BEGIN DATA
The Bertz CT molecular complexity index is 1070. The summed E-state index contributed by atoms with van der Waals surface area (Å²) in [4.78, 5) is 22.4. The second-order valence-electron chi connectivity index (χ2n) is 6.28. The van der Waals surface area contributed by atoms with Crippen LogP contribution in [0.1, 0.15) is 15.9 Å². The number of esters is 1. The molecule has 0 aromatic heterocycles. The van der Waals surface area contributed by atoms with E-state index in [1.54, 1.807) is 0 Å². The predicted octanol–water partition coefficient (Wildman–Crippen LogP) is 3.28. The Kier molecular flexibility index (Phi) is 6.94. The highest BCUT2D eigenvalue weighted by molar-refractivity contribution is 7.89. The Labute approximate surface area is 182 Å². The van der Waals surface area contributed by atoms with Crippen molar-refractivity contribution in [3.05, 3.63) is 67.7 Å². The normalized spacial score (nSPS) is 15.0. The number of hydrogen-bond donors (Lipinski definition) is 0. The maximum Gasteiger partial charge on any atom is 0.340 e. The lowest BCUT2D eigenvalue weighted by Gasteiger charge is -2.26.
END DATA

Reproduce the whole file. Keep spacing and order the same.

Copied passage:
The Bertz CT molecular complexity index is 1070. The summed E-state index contributed by atoms with van der Waals surface area (Å²) in [4.78, 5) is 22.4. The second-order valence-electron chi connectivity index (χ2n) is 6.28. The van der Waals surface area contributed by atoms with Crippen LogP contribution in [0.1, 0.15) is 15.9 Å². The number of esters is 1. The molecule has 0 aromatic heterocycles. The van der Waals surface area contributed by atoms with E-state index in [1.54, 1.807) is 0 Å². The predicted octanol–water partition coefficient (Wildman–Crippen LogP) is 3.28. The Kier molecular flexibility index (Phi) is 6.94. The highest BCUT2D eigenvalue weighted by molar-refractivity contribution is 7.89. The Labute approximate surface area is 182 Å². The van der Waals surface area contributed by atoms with Crippen molar-refractivity contribution in [3.05, 3.63) is 67.7 Å². The normalized spacial score (nSPS) is 15.0. The number of hydrogen-bond donors (Lipinski definition) is 0. The maximum Gasteiger partial charge on any atom is 0.340 e. The lowest BCUT2D eigenvalue weighted by Gasteiger charge is -2.26.